Coroners Act In the matter of Coronial Findings and Recommendation into the Death of Ms Souzana Afianos pursuant to section 46B dated 1 January 2004
Tabled paper 1394
Tabled Papers for 9th Assembly 2001 - 2005; Tabled Papers; ParliamentNT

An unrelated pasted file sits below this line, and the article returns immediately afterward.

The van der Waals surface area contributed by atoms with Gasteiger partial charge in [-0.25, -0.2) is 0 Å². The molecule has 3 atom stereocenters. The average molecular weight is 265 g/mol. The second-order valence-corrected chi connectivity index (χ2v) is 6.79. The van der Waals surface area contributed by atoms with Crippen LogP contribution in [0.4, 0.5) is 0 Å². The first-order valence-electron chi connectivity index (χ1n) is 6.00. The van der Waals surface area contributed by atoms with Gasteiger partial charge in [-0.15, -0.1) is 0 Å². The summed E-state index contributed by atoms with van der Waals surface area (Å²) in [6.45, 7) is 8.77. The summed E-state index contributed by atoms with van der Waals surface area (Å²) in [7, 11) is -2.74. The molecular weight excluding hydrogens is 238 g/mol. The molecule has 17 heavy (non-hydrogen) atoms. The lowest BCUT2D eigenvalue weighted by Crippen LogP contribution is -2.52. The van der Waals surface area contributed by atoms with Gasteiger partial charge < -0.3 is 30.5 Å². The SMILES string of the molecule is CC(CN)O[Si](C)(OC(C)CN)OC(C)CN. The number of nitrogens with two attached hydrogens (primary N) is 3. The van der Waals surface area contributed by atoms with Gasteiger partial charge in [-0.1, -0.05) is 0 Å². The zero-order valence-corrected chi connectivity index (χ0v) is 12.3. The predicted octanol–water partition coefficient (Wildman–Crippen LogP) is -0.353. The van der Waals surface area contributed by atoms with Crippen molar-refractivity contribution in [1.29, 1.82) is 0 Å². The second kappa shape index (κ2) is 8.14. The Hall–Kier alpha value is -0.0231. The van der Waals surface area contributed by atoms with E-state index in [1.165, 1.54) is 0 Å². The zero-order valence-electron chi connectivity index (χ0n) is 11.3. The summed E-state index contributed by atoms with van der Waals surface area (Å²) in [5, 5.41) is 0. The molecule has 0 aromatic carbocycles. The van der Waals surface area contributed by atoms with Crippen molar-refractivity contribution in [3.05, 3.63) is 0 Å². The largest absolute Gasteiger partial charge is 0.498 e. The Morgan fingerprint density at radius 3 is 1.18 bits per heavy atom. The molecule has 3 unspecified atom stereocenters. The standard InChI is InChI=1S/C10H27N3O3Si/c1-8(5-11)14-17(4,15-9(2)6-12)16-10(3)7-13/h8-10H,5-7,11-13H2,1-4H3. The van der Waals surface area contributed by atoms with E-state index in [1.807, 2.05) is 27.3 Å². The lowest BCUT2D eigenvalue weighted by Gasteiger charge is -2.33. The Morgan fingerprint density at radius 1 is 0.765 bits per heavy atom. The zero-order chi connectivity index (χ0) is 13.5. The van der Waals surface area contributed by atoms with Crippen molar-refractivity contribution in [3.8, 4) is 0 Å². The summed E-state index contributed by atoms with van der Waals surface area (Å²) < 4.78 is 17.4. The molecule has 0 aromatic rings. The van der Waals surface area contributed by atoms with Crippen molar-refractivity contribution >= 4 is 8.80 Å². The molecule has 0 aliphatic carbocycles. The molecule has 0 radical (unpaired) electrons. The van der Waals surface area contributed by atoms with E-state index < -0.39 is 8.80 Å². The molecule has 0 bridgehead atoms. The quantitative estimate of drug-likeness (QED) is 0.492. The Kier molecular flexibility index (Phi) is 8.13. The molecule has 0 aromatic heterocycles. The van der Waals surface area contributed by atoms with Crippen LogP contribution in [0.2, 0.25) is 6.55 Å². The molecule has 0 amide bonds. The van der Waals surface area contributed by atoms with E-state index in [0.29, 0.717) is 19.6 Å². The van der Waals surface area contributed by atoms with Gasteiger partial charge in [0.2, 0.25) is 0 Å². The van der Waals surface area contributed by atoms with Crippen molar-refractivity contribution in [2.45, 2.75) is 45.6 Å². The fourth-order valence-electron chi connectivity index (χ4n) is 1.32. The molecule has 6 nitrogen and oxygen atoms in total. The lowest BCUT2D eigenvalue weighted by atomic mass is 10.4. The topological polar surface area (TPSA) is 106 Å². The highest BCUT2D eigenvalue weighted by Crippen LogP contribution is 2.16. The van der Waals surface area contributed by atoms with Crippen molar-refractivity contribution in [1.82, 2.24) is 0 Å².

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with the gas. He said that the Deceased was asking to go home and he agreed to discharge her for a number of reasons. Her pain had decreased and her blood pressure was at reasonable level. He was satisfied with his diagnosis and lastly he was aware that the Deceased was to see Dr Treacy that Wednesday. He prepared a very detailed discharge summary for the Deceaseds GP and he provided a copy to the Deceased. The Deceased left the hospital about 6.15am that morning i.e., Monday 18 February 2002. 19. One of the issues that arises at this Inquest is the appropriateness of the discharge at that time. This was because, as Dr McNair conceded, pain was one of the symptoms complained of and the effects of the analgesia given during the admission had not worn off by the time the Deceased was discharged. Accordingly the success of the treatment, and consequently the existence of other possible causes of pain, had not been determined at that point. This issue can be quickly dealt with. Both Dr Gilhome and Dr Baggoley, an expert in emergency medicine, agreed that the analgesia would not impact on an adequate abdominal examination. Similarly, Dr Baggoley at least, dismisses the impact of analgesia on temperature and he supports the conclusion later to be made by Dr Palmer on that account. The discharge of the Deceased at that time must also be looked upon in light of her then persistent requests to go home. Dr Baggoley agreed this was a relevant consideration. 20. Another issue which arises is whether Dr McNair should have called Dr Treacy to seek his views. It appears from his evidence that Dr M cNairs training in England put a different emphasis on the need to contact treating surgeons in these circumstances. He said in evidence that he did not think it necessary to contact Dr Treacy given that he was satisfied with his examination and with his diagnosis. The evidence reveals that although the Deceased may have then had some minor bleeding which was of no consequence, the secondary haemorrhage which resulted in her death had then not apparently commenced. It appears from the overall evidence, and 8